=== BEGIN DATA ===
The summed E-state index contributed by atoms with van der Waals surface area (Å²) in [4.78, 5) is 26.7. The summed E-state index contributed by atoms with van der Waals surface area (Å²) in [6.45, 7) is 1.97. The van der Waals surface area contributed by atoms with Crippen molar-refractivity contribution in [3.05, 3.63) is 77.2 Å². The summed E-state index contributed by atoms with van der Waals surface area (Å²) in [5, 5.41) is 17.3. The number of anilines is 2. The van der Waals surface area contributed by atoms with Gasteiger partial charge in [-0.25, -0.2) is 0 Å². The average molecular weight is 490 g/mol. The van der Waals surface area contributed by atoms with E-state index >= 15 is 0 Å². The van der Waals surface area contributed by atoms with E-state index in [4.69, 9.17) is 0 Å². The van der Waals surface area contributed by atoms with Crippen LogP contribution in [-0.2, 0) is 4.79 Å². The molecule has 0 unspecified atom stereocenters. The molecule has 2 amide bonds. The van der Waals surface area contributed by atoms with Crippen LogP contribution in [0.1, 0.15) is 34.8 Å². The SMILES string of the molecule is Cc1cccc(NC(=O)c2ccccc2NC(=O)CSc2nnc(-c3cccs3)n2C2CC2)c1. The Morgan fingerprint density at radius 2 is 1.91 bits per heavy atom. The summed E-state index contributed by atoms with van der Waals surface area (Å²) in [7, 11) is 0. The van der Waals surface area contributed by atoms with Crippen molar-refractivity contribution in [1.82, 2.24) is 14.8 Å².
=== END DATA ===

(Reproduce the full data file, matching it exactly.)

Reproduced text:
The summed E-state index contributed by atoms with van der Waals surface area (Å²) in [4.78, 5) is 26.7. The summed E-state index contributed by atoms with van der Waals surface area (Å²) in [6.45, 7) is 1.97. The van der Waals surface area contributed by atoms with Crippen molar-refractivity contribution in [3.05, 3.63) is 77.2 Å². The summed E-state index contributed by atoms with van der Waals surface area (Å²) in [5, 5.41) is 17.3. The number of anilines is 2. The van der Waals surface area contributed by atoms with Gasteiger partial charge in [-0.25, -0.2) is 0 Å². The average molecular weight is 490 g/mol. The van der Waals surface area contributed by atoms with E-state index >= 15 is 0 Å². The van der Waals surface area contributed by atoms with E-state index in [4.69, 9.17) is 0 Å². The van der Waals surface area contributed by atoms with Crippen LogP contribution in [-0.2, 0) is 4.79 Å². The molecule has 0 unspecified atom stereocenters. The molecule has 2 amide bonds. The van der Waals surface area contributed by atoms with Crippen LogP contribution in [0.1, 0.15) is 34.8 Å². The SMILES string of the molecule is Cc1cccc(NC(=O)c2ccccc2NC(=O)CSc2nnc(-c3cccs3)n2C2CC2)c1. The Morgan fingerprint density at radius 2 is 1.91 bits per heavy atom. The summed E-state index contributed by atoms with van der Waals surface area (Å²) in [7, 11) is 0. The van der Waals surface area contributed by atoms with Crippen molar-refractivity contribution in [1.82, 2.24) is 14.8 Å².